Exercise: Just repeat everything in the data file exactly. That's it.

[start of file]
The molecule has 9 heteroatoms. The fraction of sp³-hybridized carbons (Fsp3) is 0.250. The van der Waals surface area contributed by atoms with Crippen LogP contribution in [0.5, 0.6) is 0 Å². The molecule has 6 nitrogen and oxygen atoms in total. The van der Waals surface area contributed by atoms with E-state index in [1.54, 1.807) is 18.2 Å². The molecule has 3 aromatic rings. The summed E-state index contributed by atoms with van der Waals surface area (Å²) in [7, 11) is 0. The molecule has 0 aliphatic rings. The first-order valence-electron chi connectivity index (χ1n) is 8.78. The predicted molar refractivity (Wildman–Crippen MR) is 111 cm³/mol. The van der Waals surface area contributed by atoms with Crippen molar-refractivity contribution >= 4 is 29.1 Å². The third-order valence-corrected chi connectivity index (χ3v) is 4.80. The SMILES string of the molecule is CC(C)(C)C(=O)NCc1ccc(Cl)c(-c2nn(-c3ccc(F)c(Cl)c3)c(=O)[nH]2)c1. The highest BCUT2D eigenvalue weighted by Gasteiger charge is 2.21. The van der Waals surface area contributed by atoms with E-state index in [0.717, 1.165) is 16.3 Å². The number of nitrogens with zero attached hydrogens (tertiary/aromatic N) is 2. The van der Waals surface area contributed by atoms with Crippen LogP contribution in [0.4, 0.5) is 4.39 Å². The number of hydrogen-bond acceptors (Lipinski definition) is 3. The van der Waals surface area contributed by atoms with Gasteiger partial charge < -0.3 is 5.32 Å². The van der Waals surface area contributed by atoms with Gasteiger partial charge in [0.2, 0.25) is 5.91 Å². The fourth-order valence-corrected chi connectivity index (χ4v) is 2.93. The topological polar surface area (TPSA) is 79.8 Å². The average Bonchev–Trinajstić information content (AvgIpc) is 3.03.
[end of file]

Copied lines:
The molecule has 9 heteroatoms. The fraction of sp³-hybridized carbons (Fsp3) is 0.250. The van der Waals surface area contributed by atoms with Crippen LogP contribution in [0.5, 0.6) is 0 Å². The molecule has 6 nitrogen and oxygen atoms in total. The van der Waals surface area contributed by atoms with E-state index in [1.54, 1.807) is 18.2 Å². The molecule has 3 aromatic rings. The summed E-state index contributed by atoms with van der Waals surface area (Å²) in [7, 11) is 0. The molecule has 0 aliphatic rings. The first-order valence-electron chi connectivity index (χ1n) is 8.78. The predicted molar refractivity (Wildman–Crippen MR) is 111 cm³/mol. The van der Waals surface area contributed by atoms with Crippen molar-refractivity contribution >= 4 is 29.1 Å². The third-order valence-corrected chi connectivity index (χ3v) is 4.80. The SMILES string of the molecule is CC(C)(C)C(=O)NCc1ccc(Cl)c(-c2nn(-c3ccc(F)c(Cl)c3)c(=O)[nH]2)c1. The highest BCUT2D eigenvalue weighted by Gasteiger charge is 2.21. The van der Waals surface area contributed by atoms with E-state index in [0.717, 1.165) is 16.3 Å². The number of nitrogens with zero attached hydrogens (tertiary/aromatic N) is 2. The van der Waals surface area contributed by atoms with Crippen LogP contribution in [0.4, 0.5) is 4.39 Å². The number of hydrogen-bond acceptors (Lipinski definition) is 3. The van der Waals surface area contributed by atoms with Gasteiger partial charge < -0.3 is 5.32 Å². The van der Waals surface area contributed by atoms with Gasteiger partial charge in [0.2, 0.25) is 5.91 Å². The fourth-order valence-corrected chi connectivity index (χ4v) is 2.93. The topological polar surface area (TPSA) is 79.8 Å². The average Bonchev–Trinajstić information content (AvgIpc) is 3.03.